Since cryptocurrencies are decentralised assets, no bank or government body (or really anyone else) will be able to access them when you die, at least without access to your wallet’s private key.
It is estimated that around 20% of existing Bitcoins were lost (at the time of writing, they are worth around $200 billion dollars!). This is due to forgotten passwords and death. Losing Bitcoins from the circulation isn’t the problem — the market price will adjust to the increased scarcity. It’s just a shame that an incredible amount of wealth had been lost forever due to negligence.
One common way is to write a memorandum detailing specific instructions on how to access the crypto asset. This memorandum (or access to it) is then entrusted to the beneficiary. It’s necessary to list down the crypto assets in your will for taxing purposes, but it’s not advisable to write the access instructions on it as the will is not private.
Follow up on crypto news that is relevant to your investment
There are more than 8000 crypto assets currently in circulation on dozens of blockchain networks. From the very beginning of this article, we advised you to read on as much about the crypto world as your mind can handle.
Sure, there are many jargons and concepts that take time to understand. Not all of them are particularly relevant to you, but it helps to understand some of the latest events concerning your crypto asset, beyond the market price data.
If you’re starting out with popular cryptocurrencies like Bitcoin or Ethereum, chances are you’ll find plenty of news about them, such as the latest institutional buys and record-high market adoption. If you’ve been paying attention to the developments of decentralized finance, you might meet the likes of XRP, Cardano, and Polkadot.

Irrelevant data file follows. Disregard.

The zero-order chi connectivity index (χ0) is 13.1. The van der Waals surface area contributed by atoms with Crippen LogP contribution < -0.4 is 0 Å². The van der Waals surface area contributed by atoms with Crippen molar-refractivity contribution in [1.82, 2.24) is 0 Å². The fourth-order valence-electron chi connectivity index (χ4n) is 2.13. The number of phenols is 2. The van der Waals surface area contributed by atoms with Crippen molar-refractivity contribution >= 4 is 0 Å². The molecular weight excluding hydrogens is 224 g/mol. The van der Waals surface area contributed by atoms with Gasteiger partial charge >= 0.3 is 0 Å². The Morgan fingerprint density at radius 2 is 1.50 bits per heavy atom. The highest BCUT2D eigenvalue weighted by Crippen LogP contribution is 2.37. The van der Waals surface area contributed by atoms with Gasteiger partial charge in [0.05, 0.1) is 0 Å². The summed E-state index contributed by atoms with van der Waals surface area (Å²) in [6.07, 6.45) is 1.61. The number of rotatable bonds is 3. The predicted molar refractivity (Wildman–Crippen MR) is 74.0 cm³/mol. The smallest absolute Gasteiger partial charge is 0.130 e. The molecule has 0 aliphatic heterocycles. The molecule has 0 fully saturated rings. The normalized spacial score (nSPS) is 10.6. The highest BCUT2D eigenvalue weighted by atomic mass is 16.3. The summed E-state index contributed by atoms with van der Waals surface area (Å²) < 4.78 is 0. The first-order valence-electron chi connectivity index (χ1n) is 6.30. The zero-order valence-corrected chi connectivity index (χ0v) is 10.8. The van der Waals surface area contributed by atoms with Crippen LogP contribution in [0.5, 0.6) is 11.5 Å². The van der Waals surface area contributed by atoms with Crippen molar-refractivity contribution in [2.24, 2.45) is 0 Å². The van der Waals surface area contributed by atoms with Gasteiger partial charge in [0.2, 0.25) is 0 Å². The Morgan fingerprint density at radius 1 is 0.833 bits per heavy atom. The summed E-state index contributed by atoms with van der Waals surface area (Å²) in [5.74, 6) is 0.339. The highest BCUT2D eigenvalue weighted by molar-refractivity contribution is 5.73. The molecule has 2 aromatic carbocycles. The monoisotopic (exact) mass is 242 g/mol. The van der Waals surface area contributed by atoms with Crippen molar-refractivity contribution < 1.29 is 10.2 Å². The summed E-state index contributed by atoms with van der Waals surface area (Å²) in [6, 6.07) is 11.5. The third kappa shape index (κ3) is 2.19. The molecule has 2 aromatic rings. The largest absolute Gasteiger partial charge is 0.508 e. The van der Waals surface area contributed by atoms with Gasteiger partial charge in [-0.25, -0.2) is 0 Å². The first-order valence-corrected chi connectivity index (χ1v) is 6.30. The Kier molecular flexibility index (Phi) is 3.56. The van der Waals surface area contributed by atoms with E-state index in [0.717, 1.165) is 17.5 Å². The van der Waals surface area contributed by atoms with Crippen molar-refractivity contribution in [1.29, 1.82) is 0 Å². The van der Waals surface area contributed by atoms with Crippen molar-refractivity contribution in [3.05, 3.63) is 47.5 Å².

Then there are also the miscellaneous assets that get disproportionate attention, like Dogecoin, simply because a public figure likes to endorse them.
Be consistent and stick to the plan
If you’ve ever held thousands of dollars in Kiwi bonds, you know that you can trust the government that you’ll get your money back plus interest after an agreed period.
This predictability and certainty come with an opportunity cost of not investing in something that could yield higher returns. (At the time of writing, Kiwi bonds pay up to 0.4% in interest annually).
When you take investment into your own hands, such as when buying shares or cryptocurrency, you sacrifice predictability for potentially higher returns. Fortunately, there is a way to provide some structure or a plan to organise your solo investment activity.
Since human beings are generally creatures of habit, investing on a specific date each month, or even setting up an Auto-Buy order, where you create an automatic and diversified buy order, are a couple of ways to be consistent with your investment efforts.
Regular investing is effortless and emotionally more pleasant. Don’t just take our word for it — try it!